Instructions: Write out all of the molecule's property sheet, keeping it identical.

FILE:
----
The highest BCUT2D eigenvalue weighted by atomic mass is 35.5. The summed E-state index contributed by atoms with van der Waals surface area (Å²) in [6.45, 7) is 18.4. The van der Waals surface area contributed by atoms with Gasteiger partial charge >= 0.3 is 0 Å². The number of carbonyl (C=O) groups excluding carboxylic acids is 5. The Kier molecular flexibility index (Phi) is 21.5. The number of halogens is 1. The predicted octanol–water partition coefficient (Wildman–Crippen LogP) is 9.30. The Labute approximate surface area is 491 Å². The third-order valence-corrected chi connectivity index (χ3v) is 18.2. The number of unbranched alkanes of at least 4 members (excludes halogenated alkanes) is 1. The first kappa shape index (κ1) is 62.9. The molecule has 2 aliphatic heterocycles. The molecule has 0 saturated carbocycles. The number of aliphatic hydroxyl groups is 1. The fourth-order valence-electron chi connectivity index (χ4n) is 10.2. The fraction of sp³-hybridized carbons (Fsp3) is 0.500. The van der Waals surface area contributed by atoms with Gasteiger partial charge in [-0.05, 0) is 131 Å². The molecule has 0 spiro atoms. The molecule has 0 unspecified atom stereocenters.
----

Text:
The highest BCUT2D eigenvalue weighted by atomic mass is 35.5. The summed E-state index contributed by atoms with van der Waals surface area (Å²) in [6.45, 7) is 18.4. The van der Waals surface area contributed by atoms with Gasteiger partial charge >= 0.3 is 0 Å². The number of carbonyl (C=O) groups excluding carboxylic acids is 5. The Kier molecular flexibility index (Phi) is 21.5. The number of halogens is 1. The predicted octanol–water partition coefficient (Wildman–Crippen LogP) is 9.30. The Labute approximate surface area is 491 Å². The third-order valence-corrected chi connectivity index (χ3v) is 18.2. The number of unbranched alkanes of at least 4 members (excludes halogenated alkanes) is 1. The first kappa shape index (κ1) is 62.9. The molecule has 2 aliphatic heterocycles. The molecule has 0 saturated carbocycles. The number of aliphatic hydroxyl groups is 1. The fourth-order valence-electron chi connectivity index (χ4n) is 10.2. The fraction of sp³-hybridized carbons (Fsp3) is 0.500. The van der Waals surface area contributed by atoms with Gasteiger partial charge in [-0.05, 0) is 131 Å². The molecule has 0 spiro atoms. The molecule has 0 unspecified atom stereocenters.